Figure 3. The thematic map of landslide conditioning factors: (a) slope degree, (b) aspect, (c) elevation, (d) lithology, (e) land use, (f) distance to fault, (g) rainfall, (h) curvature, (i) soil, (j) distance to river, (k) distance to the Saqqez-Marivan road in the Kurdistan Province of Iran.
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Figure 4. Landslide susceptibility maps of the models (a) fuzzy ANP (b) fuzzy TOPSIS.
Figure 4. Landslide susceptibility maps of the models (a) fuzzy ANP (b) fuzzy TOPSIS.
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Figure 5. ROC curve of the two methods performed on the validation dataset.
Figure 5. ROC curve of the two methods performed on the validation dataset.
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Table 1. Different combinations of percentage allocations of data into the of training and validation datasets for landslide susceptibility assessments.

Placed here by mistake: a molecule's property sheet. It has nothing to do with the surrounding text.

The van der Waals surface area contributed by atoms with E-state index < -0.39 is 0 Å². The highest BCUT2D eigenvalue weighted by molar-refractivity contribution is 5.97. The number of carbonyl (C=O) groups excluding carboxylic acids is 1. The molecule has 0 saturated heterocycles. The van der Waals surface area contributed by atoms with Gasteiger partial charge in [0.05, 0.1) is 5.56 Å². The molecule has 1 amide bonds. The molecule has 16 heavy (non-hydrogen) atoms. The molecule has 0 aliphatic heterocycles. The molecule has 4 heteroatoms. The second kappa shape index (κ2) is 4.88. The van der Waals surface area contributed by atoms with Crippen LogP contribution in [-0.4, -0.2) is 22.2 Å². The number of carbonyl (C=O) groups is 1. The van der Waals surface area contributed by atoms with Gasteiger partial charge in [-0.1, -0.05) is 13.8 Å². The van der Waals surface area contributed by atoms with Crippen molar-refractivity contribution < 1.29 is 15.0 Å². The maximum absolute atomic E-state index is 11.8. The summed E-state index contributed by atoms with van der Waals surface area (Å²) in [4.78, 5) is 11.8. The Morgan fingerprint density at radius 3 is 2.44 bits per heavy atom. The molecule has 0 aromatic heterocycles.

Table 1. Different combinations of percentage allocations of data into the of training and validation datasets for landslide susceptibility assessments.
Ratio (Percentage)References
Table 2. The performance of the methods based on fuzzy ANP and fuzzy TOPSIS.
Table 2. The performance of the methods based on fuzzy ANP and fuzzy TOPSIS.
ModelFuzzy ANPFuzzy TOPSIS
CriteriaThe Weight FinalRankDistance to Positive IdealDistance to Negative IdealRelative Proximity to the Ideal SolutionRank
Distance to river0.09550.2320.1080.3178
Distance to road0.14110.1080.2350.6751
Land use0.08090.3430.1050.29510
Distance to fault0.10440.1450.1490.5023
Table 3. Proportional distribution of landslides in five different landslide classes, based on fuzzy ANP and fuzzy TOPSIS.